Books that stimulate awareness of the greater global province in which we live, writing that agitates and provokes thought, immersing the senses in another definitive schema not too far-fetched: These are traits and characteristics of important novels that span literate works from past centuries on to the modern day.
George Orwell’s 1984
There are few novels that can match the importance of 1984 in depicting the very government that often seems inseparable from the known versions. Winston Smith is the monicker of an office worker not much unlike any other in a socialist society governed by three emblematic notions who becomes attracted to a woman. His romance with her goes but modestly towards breaking certain rules – and with her – that risk intervention by the “thought police” interrogateurs whose job it is to determine whether one was excluding improper thoughts during one’s daily routine.
Aldous Huxley’s Brave New World
Social engineering as glimpsed by the literate author Aldous Huxley rather appears introduced in this very readable and provocative novel about a society where human sexual reproduction is nearly extinct and where birthing is controlled almost entirely in a controlled laboratory environment from fertilization to workforce destination. For the hook, readers follow the adventures of an indigenous native from a reservation who has happened into the company of members of the peace-loving and social society portrayed therein. He is known as “the savage” because he is from a people who were left out of the scope of the society’s plans and who consequently still reproduce the old-fashioned way. Materials included with the book may include a foreword by the author explaining his alarm at a dystopia not necessarily as fictional as the one he has imagined that played certain role in his choice to pen this creative story.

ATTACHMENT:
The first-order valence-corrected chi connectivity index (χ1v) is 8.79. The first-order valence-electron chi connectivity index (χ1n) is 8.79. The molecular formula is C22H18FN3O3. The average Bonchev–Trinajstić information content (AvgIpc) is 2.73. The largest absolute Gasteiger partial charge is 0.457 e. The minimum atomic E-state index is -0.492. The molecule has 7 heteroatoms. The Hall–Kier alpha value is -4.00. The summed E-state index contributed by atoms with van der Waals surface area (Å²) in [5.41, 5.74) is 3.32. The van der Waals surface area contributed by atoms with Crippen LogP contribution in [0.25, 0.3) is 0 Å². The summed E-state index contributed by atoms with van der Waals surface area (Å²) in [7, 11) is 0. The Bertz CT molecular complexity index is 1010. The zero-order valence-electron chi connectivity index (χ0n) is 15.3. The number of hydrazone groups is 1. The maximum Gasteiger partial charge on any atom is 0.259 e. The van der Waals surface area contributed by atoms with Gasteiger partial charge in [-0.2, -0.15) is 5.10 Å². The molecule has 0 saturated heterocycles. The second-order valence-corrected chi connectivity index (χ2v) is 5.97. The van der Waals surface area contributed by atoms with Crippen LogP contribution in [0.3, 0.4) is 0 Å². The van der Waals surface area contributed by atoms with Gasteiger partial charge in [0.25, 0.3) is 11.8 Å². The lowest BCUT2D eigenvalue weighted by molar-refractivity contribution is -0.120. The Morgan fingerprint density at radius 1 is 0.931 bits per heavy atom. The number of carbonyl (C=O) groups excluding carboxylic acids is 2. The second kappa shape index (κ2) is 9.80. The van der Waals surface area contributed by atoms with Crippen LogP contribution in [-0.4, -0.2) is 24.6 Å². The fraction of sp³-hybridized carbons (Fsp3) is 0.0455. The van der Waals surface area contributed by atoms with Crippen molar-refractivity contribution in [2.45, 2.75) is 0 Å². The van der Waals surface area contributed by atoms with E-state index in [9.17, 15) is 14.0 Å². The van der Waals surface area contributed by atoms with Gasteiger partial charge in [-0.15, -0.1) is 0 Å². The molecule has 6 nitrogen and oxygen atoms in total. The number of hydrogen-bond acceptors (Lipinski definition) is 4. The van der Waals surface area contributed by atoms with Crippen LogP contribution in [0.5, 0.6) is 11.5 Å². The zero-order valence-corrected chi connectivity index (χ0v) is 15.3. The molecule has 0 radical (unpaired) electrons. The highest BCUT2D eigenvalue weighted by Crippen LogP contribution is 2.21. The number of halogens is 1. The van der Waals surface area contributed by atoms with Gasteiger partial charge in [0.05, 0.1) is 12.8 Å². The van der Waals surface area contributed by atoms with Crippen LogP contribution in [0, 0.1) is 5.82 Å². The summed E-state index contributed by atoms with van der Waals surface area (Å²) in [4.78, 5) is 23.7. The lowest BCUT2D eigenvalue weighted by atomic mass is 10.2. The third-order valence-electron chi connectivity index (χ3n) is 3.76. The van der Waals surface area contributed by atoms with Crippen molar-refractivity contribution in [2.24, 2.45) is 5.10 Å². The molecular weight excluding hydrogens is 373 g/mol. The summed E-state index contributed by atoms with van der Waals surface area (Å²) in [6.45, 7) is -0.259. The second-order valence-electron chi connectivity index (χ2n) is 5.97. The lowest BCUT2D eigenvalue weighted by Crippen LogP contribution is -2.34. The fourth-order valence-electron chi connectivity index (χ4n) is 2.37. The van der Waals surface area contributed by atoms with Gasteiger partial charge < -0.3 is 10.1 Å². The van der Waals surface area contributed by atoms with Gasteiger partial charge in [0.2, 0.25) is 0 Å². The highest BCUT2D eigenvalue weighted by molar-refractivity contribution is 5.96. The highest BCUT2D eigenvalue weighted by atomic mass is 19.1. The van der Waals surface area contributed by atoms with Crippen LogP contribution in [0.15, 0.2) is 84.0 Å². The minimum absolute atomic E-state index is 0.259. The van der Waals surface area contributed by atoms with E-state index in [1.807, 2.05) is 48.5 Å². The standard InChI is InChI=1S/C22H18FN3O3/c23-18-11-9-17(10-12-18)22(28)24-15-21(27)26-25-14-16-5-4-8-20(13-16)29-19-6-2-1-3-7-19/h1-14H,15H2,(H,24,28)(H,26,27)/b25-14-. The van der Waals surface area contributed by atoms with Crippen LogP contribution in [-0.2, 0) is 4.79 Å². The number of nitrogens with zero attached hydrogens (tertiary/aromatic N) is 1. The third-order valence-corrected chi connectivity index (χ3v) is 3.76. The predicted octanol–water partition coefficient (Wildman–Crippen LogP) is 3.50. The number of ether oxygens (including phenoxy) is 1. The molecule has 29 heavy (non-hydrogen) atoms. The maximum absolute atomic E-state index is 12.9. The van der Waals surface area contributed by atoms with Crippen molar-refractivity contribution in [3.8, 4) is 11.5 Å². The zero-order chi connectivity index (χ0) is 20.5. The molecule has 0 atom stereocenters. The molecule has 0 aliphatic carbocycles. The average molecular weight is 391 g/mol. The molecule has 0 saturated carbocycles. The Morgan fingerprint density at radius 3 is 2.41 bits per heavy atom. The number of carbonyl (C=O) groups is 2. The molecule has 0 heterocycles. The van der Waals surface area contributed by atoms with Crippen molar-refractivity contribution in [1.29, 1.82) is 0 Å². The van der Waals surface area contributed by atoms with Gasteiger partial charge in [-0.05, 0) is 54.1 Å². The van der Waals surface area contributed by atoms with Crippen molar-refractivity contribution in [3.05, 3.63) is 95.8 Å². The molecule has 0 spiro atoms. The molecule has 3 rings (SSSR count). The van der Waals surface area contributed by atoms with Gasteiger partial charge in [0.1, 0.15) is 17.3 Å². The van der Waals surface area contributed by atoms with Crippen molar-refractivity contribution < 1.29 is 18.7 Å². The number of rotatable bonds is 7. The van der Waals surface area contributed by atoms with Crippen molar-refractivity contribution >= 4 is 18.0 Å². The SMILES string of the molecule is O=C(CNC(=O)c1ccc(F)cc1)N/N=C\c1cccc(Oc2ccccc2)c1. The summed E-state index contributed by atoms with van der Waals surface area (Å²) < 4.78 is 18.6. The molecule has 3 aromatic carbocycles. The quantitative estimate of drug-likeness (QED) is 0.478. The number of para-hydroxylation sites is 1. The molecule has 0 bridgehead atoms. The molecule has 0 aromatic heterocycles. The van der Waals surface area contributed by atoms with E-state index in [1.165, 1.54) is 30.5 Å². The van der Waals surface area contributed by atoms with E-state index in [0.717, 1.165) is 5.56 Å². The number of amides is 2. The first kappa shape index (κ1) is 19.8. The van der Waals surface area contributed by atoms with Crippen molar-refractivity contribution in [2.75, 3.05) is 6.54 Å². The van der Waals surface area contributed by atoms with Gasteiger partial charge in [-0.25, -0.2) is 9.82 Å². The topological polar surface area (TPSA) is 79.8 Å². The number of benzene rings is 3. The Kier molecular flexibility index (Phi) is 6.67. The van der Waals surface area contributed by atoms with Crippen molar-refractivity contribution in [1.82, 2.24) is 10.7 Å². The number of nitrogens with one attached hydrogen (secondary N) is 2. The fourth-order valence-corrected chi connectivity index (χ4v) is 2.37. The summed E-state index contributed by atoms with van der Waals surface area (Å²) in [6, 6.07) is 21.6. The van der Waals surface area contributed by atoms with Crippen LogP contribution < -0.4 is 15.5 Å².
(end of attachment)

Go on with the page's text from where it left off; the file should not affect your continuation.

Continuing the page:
Umberto Eco’s The Name of the Rose
Not every reader will thrill to reading the life of a once-sedate monastery under attack by an unknown killer. But The Name of the Rose has enough punch to read as a combination thriller and depiction of life in a medieval monastery. William of Ockham and Adso his companion make for the Sherlock-and-Watson team of investigators in an adventure that remains very much confined to the monastery, and in particular to a library of uncertain destination as clues are examined and many surprises discovered along the way.
Whereas each book details a type of society, the first two describe dystopias while the final one depicts a way of life beset by troubles together with a breakdown in the social fabric. The substantial nature of these books offers special glimpses into the complexities of social problems that by no necessity situate at simple proportions but nonetheless are engaged and tackled by more than capable pens that show greater than average proficiency at crafting intricacies necessary for painting classic works.
These works feature examples of the written word that may be long remembered for bearing a great deal of similarity to anxieties suffered in the course of modern living.